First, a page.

Business energy … It’s not the most alluring part of running a business, is it?! But, for most businesses it’s unavoidable and there are ways you can reduce your expenditure despite rising costs. Just ask yourself a few questions ….
How do you pay?
Most suppliers charge more if you don’t pay by direct debit. The differences are typically up to 7% – that’s over £200 a year for a small business using 20,000 kwh of electricity a year.
Is your meter the best type for your business?
Premises change usage over the years and a single rate meter which was suitable for a building working a weekday 9-5 pattern wouldn’t be right for a bar or club which would benefit from a 3 rate meter offering lower rates for evenings/weekends and nights.
Are you in a contract?
If you are not in a contract, you will be paying either standard variable rates or deemed rates. For the majority of energy suppliers, these rates will be higher than fixed price contract rates.
Do you usually accept your existing supplier’s renewal rates?
I hate to say it but suppliers like apathetic customers. Their renewal rates which they automatically send out close to the end of a contract will usually be higher than if you shop around, even if you shop around with your current supplier!
Is it like Blackpool illuminations in your business premises?
How many times have you walked into part of your premises and found nobody there but all the lights on? Unless you go the full hog and install movement sensitive lighting, it’s really a case of changing the culture of your staff …. but make sure it starts from the top! Replacing conventional bulbs with LED will save you money on your electricity bills immediately. I’ll be putting out a future blog on the whole area of LED lighting.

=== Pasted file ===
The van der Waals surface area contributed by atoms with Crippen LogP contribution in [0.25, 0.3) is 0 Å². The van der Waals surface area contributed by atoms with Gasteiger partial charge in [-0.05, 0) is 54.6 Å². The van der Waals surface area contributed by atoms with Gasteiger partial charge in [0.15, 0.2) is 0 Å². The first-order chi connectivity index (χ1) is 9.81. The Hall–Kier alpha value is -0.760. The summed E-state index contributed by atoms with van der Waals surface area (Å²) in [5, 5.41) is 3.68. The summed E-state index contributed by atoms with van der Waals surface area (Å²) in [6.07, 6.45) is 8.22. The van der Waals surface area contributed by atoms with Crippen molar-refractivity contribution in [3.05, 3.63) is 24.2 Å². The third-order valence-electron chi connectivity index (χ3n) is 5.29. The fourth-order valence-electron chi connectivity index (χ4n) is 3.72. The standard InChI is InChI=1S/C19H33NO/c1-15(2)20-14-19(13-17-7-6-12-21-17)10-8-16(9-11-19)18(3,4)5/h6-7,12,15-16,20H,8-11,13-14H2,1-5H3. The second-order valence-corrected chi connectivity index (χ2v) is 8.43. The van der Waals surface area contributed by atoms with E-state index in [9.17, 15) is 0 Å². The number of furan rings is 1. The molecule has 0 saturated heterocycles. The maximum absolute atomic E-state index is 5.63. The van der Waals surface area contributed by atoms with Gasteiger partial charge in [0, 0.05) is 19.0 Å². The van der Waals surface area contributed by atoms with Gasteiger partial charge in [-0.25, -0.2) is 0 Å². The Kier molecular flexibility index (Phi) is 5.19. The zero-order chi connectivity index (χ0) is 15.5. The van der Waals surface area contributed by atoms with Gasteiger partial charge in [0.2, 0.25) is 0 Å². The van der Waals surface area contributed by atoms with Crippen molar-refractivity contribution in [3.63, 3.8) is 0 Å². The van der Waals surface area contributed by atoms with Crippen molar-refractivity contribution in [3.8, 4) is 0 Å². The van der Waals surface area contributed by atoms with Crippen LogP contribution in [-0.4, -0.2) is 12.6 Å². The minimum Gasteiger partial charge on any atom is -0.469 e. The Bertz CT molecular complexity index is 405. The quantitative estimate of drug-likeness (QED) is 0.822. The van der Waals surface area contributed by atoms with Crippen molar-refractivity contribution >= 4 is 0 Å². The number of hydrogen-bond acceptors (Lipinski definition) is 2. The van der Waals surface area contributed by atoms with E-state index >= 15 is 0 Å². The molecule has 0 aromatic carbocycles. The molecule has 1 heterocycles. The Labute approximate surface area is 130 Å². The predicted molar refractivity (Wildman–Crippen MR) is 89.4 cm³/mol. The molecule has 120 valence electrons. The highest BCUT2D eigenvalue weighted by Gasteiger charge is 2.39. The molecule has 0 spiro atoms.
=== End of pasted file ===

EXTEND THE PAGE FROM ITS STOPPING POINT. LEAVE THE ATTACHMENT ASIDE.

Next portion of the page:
Do you have a phantom-temperature-changer in your building?
The issue of temperature in an office can be much like “Goldilocks and the 3 Bears” – for some it’s always too hot, for some it’s always too cold and for some it will never be right! A sealed programmable thermostat set at a constant temperature in line with health and safety guidance will avoid individuals setting it to their own preference and avoid the costs of a system trying to heat the building to furnace levels! And don’t forget to time it so you’re not heating or cooling your building when no-one is in!
Is your office equipment left on standby overnight?
Whilst modern equipment is generally more energy efficient, leaving appliances on, even in standby mode, will cost you in electricity.
Moreover, have a look around your premises. How many phones are being left charging even when they have been fully charged?! My own personal bugbear!
How paperless is your office?
By only printing when absolutely necessary, not only will you save money on paper and toner, but also on the energy to run printers and the life expectancy of your printer!
Is your building energy efficient?
Check your premises on a regular basis for poorly fitting or broken window and door seals as drafts from outside can reduce heating efficiencies. Also are you making the most of natural light with sky lights? And do you have part of the exterior of the building where solar panels could be installed to make the most of the sun (when it’s out!)?
If you have a half hourly meter, is your KVA set at the correct level?
Your capacity charge, also know as availability charge, is the agreed amount of electricity load in KVA available to you from the grid and your distribution network operator charges you for this availability via your electricity supplier. If your KVA is set too high, you’re basically paying for something you are not using. If it’s set too low, and your maximum demand in the billing month is higher than your agreed amount, you’ll be paying a premium on the extra that you use.
If you need any help answering any of the above questions, please contact me, Justine Doyle, Utility360 energy consultant.